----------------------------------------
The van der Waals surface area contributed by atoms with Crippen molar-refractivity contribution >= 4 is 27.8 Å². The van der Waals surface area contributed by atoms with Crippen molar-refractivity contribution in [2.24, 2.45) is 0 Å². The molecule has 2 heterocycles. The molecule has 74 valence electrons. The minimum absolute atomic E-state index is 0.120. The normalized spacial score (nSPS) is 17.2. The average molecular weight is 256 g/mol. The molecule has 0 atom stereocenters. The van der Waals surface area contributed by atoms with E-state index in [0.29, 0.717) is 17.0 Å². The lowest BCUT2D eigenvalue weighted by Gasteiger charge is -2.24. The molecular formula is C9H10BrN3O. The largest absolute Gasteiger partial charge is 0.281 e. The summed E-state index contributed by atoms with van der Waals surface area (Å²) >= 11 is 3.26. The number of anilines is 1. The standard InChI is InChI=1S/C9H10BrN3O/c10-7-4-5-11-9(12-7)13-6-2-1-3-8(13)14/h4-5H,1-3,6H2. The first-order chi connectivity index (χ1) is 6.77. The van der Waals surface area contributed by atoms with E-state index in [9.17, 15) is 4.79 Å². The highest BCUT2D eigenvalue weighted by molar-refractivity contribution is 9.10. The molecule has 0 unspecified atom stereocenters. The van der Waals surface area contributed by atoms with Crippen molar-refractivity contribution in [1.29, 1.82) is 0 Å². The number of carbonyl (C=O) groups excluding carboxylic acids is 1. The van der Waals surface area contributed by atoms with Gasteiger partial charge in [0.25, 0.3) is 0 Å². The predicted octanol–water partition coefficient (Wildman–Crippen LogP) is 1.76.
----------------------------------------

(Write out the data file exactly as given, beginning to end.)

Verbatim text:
The van der Waals surface area contributed by atoms with Crippen molar-refractivity contribution >= 4 is 27.8 Å². The van der Waals surface area contributed by atoms with Crippen molar-refractivity contribution in [2.24, 2.45) is 0 Å². The molecule has 2 heterocycles. The molecule has 74 valence electrons. The minimum absolute atomic E-state index is 0.120. The normalized spacial score (nSPS) is 17.2. The average molecular weight is 256 g/mol. The molecule has 0 atom stereocenters. The van der Waals surface area contributed by atoms with E-state index in [0.29, 0.717) is 17.0 Å². The lowest BCUT2D eigenvalue weighted by Gasteiger charge is -2.24. The molecular formula is C9H10BrN3O. The largest absolute Gasteiger partial charge is 0.281 e. The summed E-state index contributed by atoms with van der Waals surface area (Å²) >= 11 is 3.26. The number of anilines is 1. The standard InChI is InChI=1S/C9H10BrN3O/c10-7-4-5-11-9(12-7)13-6-2-1-3-8(13)14/h4-5H,1-3,6H2. The first-order chi connectivity index (χ1) is 6.77. The van der Waals surface area contributed by atoms with E-state index in [9.17, 15) is 4.79 Å². The highest BCUT2D eigenvalue weighted by molar-refractivity contribution is 9.10. The molecule has 0 unspecified atom stereocenters. The van der Waals surface area contributed by atoms with Crippen molar-refractivity contribution in [1.29, 1.82) is 0 Å². The number of carbonyl (C=O) groups excluding carboxylic acids is 1. The van der Waals surface area contributed by atoms with Gasteiger partial charge in [0.25, 0.3) is 0 Å². The predicted octanol–water partition coefficient (Wildman–Crippen LogP) is 1.76.